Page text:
love, joy, peace

Like most people, I love gifts.  As a little boy, Christmas morning was a delightful time with family unwrapping the treasures given and received.  Being a member of a farming family and enduring the vagaries of farm income, some Christmases found nothing moretannenbaum than simple gifts of necessities under the tree.  Underwear, socks, toothpaste and brush were just as much appreciated in those years as were the toys and shiny bicycle in the prosperous years.

No matter the financial  status, always the Christmas spirit, the reason for the season was the prevailing theme of our celebration.  The act of giving was predominant.  Receiving a nice present was cool, but we were taught who and why we were celebrating.  That mindset was a prelude to maturing in a community of like-minded farm folks.  Life was enjoyed in very simple ways and the gifts of a loving God were not taken lightly.

It seems much has changed in America.  The biggest, brightest, most expensive gifts fill the kitchen with new appliances, the den with a 60″ widescreen, the driveway with a new Mercedes, and closets with brand new designer clothes.  Most often the holiday decorations glamorize Santa Claus, snowmen, and Disney characters.  Rarely do I see a crèche or angels on front lawns and certainly not at the county courthouse as I remember from my boyhood community.  Times have changed.  Jesus, the babe celebrated in the book of Matthew, is no longer center stage in our festivities.  His presence is no longer America’s reason for the season.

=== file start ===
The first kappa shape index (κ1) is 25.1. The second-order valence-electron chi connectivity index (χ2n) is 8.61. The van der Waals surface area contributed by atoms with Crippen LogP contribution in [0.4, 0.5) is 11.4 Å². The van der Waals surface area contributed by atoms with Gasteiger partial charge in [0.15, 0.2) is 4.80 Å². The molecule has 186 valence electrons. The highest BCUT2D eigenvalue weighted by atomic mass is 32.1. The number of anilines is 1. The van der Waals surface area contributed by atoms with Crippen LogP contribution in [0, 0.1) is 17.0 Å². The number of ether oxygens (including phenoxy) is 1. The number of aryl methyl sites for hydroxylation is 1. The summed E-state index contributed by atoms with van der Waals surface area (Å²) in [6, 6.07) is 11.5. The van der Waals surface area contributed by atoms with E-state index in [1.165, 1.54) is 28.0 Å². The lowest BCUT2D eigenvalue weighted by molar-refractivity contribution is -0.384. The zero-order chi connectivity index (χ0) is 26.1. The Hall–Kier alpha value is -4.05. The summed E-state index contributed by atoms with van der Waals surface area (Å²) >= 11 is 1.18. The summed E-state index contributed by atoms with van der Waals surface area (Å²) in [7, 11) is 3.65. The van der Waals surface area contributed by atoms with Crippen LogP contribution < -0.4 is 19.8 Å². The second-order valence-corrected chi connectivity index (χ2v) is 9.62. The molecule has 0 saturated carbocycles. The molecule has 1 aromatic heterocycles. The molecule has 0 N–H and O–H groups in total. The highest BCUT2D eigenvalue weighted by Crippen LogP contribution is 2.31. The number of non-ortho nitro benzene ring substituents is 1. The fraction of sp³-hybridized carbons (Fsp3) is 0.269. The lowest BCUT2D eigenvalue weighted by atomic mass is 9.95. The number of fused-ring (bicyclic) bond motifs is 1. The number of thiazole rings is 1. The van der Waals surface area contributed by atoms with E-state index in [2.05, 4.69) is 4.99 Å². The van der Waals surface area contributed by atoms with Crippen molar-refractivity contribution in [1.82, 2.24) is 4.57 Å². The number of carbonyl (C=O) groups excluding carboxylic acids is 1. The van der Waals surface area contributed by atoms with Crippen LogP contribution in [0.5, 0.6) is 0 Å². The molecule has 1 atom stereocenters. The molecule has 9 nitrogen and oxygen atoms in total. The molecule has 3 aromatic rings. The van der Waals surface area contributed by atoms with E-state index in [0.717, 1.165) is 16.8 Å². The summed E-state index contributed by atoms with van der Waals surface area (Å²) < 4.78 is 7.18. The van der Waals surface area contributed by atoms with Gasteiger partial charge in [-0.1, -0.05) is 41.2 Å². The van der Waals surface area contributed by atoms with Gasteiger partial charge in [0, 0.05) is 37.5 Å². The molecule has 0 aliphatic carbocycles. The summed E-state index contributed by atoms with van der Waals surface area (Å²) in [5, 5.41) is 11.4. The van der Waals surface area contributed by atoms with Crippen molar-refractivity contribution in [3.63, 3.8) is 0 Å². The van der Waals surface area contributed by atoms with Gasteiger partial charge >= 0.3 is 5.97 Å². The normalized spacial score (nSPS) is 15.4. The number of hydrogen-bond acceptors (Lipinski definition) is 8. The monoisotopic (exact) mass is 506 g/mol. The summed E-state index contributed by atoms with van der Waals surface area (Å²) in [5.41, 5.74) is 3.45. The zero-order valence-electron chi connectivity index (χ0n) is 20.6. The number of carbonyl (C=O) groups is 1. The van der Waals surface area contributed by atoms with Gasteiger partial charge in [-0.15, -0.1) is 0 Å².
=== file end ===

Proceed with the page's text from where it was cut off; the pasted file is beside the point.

Jesus, the greatest gift-giver of all time, is relegated to candlelight services on Christmas Eve and nice music on the radio.  The giant retailers which pumped our heads full of pre-Christmas sales events and materialistic dreams of unaffordable gift ideas take a breather on the holiday only to return with a vengeance after Christmas Day to once again entice us into more debt buying the “must-have”, discounted unsold merchandise.

It’s a scam!  Americans have been hoodwinked into spending billions of dollars to create a sense of “peace on earth, goodwill to men” when that peace and goodwill are free for the asking from the greatest gift-giver ever to walk this earth.  Just ask.  Just seek.  Just knock.  It’s all there in one neat, readily available package and it costs nothing other than a willingness to open the door to the One who dispenses love and compassion as eternal gifts.